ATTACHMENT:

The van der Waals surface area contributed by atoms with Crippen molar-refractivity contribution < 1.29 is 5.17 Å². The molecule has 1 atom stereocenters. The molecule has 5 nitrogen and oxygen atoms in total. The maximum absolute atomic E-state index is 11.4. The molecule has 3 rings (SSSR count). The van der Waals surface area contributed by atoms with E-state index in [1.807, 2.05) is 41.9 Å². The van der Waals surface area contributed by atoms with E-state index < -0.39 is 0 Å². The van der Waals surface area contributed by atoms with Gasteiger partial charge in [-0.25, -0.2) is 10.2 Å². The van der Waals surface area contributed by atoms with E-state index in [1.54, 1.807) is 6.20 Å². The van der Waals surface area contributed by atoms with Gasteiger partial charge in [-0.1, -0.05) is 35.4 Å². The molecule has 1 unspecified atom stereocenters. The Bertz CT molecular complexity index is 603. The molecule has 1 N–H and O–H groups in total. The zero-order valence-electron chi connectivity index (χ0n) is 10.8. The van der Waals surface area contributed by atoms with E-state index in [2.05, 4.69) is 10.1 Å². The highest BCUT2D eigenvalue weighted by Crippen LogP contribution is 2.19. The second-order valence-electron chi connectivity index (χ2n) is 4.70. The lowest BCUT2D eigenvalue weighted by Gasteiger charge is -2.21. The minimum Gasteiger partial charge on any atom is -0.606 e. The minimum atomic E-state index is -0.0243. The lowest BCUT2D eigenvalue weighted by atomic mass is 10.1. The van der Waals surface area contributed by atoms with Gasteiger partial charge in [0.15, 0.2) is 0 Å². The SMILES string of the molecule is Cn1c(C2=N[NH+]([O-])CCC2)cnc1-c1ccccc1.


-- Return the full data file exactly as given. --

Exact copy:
The van der Waals surface area contributed by atoms with Crippen molar-refractivity contribution < 1.29 is 5.17 Å². The molecule has 1 atom stereocenters. The molecule has 5 nitrogen and oxygen atoms in total. The maximum absolute atomic E-state index is 11.4. The molecule has 3 rings (SSSR count). The van der Waals surface area contributed by atoms with E-state index in [1.807, 2.05) is 41.9 Å². The van der Waals surface area contributed by atoms with E-state index < -0.39 is 0 Å². The van der Waals surface area contributed by atoms with Gasteiger partial charge in [-0.25, -0.2) is 10.2 Å². The van der Waals surface area contributed by atoms with E-state index in [1.54, 1.807) is 6.20 Å². The van der Waals surface area contributed by atoms with Gasteiger partial charge in [-0.1, -0.05) is 35.4 Å². The molecule has 1 unspecified atom stereocenters. The Bertz CT molecular complexity index is 603. The molecule has 1 N–H and O–H groups in total. The zero-order valence-electron chi connectivity index (χ0n) is 10.8. The van der Waals surface area contributed by atoms with E-state index in [2.05, 4.69) is 10.1 Å². The highest BCUT2D eigenvalue weighted by Crippen LogP contribution is 2.19. The second-order valence-electron chi connectivity index (χ2n) is 4.70. The lowest BCUT2D eigenvalue weighted by Gasteiger charge is -2.21. The minimum Gasteiger partial charge on any atom is -0.606 e. The minimum atomic E-state index is -0.0243. The lowest BCUT2D eigenvalue weighted by atomic mass is 10.1. The van der Waals surface area contributed by atoms with Gasteiger partial charge in [0.15, 0.2) is 0 Å². The SMILES string of the molecule is Cn1c(C2=N[NH+]([O-])CCC2)cnc1-c1ccccc1.